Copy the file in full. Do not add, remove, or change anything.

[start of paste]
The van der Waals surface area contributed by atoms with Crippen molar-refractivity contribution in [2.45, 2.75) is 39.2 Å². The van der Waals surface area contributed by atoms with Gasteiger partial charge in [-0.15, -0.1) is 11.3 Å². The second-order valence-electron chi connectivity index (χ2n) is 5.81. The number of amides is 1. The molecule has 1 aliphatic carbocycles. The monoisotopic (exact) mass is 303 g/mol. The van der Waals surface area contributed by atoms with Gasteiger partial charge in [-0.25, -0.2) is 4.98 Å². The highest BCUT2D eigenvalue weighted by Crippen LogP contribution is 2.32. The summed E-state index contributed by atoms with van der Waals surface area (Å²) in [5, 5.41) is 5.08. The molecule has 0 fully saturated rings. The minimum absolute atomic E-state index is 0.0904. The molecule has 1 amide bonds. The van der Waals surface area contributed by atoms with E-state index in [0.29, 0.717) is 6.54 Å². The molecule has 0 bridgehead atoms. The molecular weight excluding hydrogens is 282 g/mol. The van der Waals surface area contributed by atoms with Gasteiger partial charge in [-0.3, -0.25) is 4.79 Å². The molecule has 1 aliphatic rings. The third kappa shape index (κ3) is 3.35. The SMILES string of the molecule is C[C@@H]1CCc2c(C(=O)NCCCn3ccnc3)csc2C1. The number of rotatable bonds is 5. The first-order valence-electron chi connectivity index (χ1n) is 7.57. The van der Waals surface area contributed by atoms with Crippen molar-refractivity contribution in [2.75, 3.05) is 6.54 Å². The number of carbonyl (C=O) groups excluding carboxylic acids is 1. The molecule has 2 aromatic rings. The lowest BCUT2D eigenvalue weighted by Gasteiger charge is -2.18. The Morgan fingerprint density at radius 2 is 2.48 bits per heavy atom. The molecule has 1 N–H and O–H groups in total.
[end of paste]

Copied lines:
The van der Waals surface area contributed by atoms with Crippen molar-refractivity contribution in [2.45, 2.75) is 39.2 Å². The van der Waals surface area contributed by atoms with Gasteiger partial charge in [-0.15, -0.1) is 11.3 Å². The second-order valence-electron chi connectivity index (χ2n) is 5.81. The number of amides is 1. The molecule has 1 aliphatic carbocycles. The monoisotopic (exact) mass is 303 g/mol. The van der Waals surface area contributed by atoms with Gasteiger partial charge in [-0.25, -0.2) is 4.98 Å². The highest BCUT2D eigenvalue weighted by Crippen LogP contribution is 2.32. The summed E-state index contributed by atoms with van der Waals surface area (Å²) in [5, 5.41) is 5.08. The molecule has 0 fully saturated rings. The minimum absolute atomic E-state index is 0.0904. The molecule has 1 amide bonds. The van der Waals surface area contributed by atoms with E-state index in [0.29, 0.717) is 6.54 Å². The molecule has 0 bridgehead atoms. The molecular weight excluding hydrogens is 282 g/mol. The van der Waals surface area contributed by atoms with Gasteiger partial charge in [-0.3, -0.25) is 4.79 Å². The molecule has 1 aliphatic rings. The third kappa shape index (κ3) is 3.35. The SMILES string of the molecule is C[C@@H]1CCc2c(C(=O)NCCCn3ccnc3)csc2C1. The number of rotatable bonds is 5. The first-order valence-electron chi connectivity index (χ1n) is 7.57. The van der Waals surface area contributed by atoms with Crippen molar-refractivity contribution in [2.75, 3.05) is 6.54 Å². The number of carbonyl (C=O) groups excluding carboxylic acids is 1. The molecule has 2 aromatic rings. The lowest BCUT2D eigenvalue weighted by Gasteiger charge is -2.18. The Morgan fingerprint density at radius 2 is 2.48 bits per heavy atom. The molecule has 1 N–H and O–H groups in total.